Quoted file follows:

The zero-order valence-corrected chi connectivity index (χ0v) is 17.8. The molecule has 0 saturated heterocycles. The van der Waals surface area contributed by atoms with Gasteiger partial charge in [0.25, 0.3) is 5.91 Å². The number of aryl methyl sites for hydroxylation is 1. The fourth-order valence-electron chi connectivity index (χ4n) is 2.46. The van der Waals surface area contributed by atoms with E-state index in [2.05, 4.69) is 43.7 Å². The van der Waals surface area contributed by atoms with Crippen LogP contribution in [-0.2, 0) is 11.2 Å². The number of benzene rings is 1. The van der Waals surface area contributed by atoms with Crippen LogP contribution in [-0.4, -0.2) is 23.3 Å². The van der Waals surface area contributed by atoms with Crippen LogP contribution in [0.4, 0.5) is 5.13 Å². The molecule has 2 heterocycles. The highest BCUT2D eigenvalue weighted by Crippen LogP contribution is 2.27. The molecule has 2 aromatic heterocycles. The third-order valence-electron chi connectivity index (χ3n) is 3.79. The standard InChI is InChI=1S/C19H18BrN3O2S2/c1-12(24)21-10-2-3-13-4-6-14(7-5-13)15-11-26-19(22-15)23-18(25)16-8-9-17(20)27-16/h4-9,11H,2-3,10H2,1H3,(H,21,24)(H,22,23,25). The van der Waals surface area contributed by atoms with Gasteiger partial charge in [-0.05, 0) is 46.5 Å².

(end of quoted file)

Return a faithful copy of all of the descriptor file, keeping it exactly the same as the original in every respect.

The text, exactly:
The zero-order valence-corrected chi connectivity index (χ0v) is 17.8. The molecule has 0 saturated heterocycles. The van der Waals surface area contributed by atoms with Gasteiger partial charge in [0.25, 0.3) is 5.91 Å². The number of aryl methyl sites for hydroxylation is 1. The fourth-order valence-electron chi connectivity index (χ4n) is 2.46. The van der Waals surface area contributed by atoms with E-state index in [2.05, 4.69) is 43.7 Å². The van der Waals surface area contributed by atoms with Crippen LogP contribution in [-0.2, 0) is 11.2 Å². The number of benzene rings is 1. The van der Waals surface area contributed by atoms with Crippen LogP contribution in [-0.4, -0.2) is 23.3 Å². The van der Waals surface area contributed by atoms with Crippen LogP contribution in [0.4, 0.5) is 5.13 Å². The molecule has 2 heterocycles. The highest BCUT2D eigenvalue weighted by Crippen LogP contribution is 2.27. The molecule has 2 aromatic heterocycles. The third-order valence-electron chi connectivity index (χ3n) is 3.79. The standard InChI is InChI=1S/C19H18BrN3O2S2/c1-12(24)21-10-2-3-13-4-6-14(7-5-13)15-11-26-19(22-15)23-18(25)16-8-9-17(20)27-16/h4-9,11H,2-3,10H2,1H3,(H,21,24)(H,22,23,25). The van der Waals surface area contributed by atoms with Gasteiger partial charge in [-0.05, 0) is 46.5 Å².